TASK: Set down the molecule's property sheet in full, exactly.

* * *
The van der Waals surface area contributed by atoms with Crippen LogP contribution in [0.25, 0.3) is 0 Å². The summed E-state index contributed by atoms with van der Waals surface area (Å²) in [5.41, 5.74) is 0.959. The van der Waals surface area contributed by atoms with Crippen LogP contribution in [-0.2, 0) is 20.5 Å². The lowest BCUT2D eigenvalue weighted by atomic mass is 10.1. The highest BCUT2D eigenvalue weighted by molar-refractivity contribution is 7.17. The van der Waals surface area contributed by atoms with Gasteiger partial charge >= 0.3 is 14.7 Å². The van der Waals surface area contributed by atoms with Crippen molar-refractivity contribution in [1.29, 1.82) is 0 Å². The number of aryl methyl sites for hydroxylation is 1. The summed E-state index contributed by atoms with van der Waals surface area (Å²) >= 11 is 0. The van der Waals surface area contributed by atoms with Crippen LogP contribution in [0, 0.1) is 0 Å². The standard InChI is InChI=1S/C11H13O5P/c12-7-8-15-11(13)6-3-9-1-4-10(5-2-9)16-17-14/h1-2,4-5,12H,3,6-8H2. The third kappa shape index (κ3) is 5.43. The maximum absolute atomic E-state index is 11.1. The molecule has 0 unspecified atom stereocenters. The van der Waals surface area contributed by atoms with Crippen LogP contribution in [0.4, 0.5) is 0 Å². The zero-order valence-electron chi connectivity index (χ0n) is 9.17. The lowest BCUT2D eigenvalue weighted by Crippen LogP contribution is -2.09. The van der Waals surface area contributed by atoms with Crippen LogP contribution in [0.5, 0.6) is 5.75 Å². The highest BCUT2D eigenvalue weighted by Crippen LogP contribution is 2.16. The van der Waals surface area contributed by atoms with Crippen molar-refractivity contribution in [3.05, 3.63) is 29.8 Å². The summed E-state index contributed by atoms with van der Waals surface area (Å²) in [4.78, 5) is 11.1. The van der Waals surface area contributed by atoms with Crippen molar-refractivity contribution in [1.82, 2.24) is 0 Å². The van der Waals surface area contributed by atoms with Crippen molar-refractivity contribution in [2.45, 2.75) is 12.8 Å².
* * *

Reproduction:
The van der Waals surface area contributed by atoms with Crippen LogP contribution in [0.25, 0.3) is 0 Å². The summed E-state index contributed by atoms with van der Waals surface area (Å²) in [5.41, 5.74) is 0.959. The van der Waals surface area contributed by atoms with Crippen LogP contribution in [-0.2, 0) is 20.5 Å². The lowest BCUT2D eigenvalue weighted by atomic mass is 10.1. The highest BCUT2D eigenvalue weighted by molar-refractivity contribution is 7.17. The van der Waals surface area contributed by atoms with Gasteiger partial charge >= 0.3 is 14.7 Å². The van der Waals surface area contributed by atoms with Crippen molar-refractivity contribution in [1.29, 1.82) is 0 Å². The number of aryl methyl sites for hydroxylation is 1. The summed E-state index contributed by atoms with van der Waals surface area (Å²) >= 11 is 0. The van der Waals surface area contributed by atoms with Crippen LogP contribution in [0, 0.1) is 0 Å². The standard InChI is InChI=1S/C11H13O5P/c12-7-8-15-11(13)6-3-9-1-4-10(5-2-9)16-17-14/h1-2,4-5,12H,3,6-8H2. The third kappa shape index (κ3) is 5.43. The maximum absolute atomic E-state index is 11.1. The molecule has 0 unspecified atom stereocenters. The van der Waals surface area contributed by atoms with Crippen LogP contribution in [0.4, 0.5) is 0 Å². The zero-order valence-electron chi connectivity index (χ0n) is 9.17. The lowest BCUT2D eigenvalue weighted by Crippen LogP contribution is -2.09. The van der Waals surface area contributed by atoms with Crippen LogP contribution in [0.5, 0.6) is 5.75 Å². The highest BCUT2D eigenvalue weighted by Crippen LogP contribution is 2.16. The van der Waals surface area contributed by atoms with Crippen molar-refractivity contribution in [3.05, 3.63) is 29.8 Å². The summed E-state index contributed by atoms with van der Waals surface area (Å²) in [4.78, 5) is 11.1. The van der Waals surface area contributed by atoms with Crippen molar-refractivity contribution in [1.82, 2.24) is 0 Å². The van der Waals surface area contributed by atoms with Crippen molar-refractivity contribution in [2.45, 2.75) is 12.8 Å².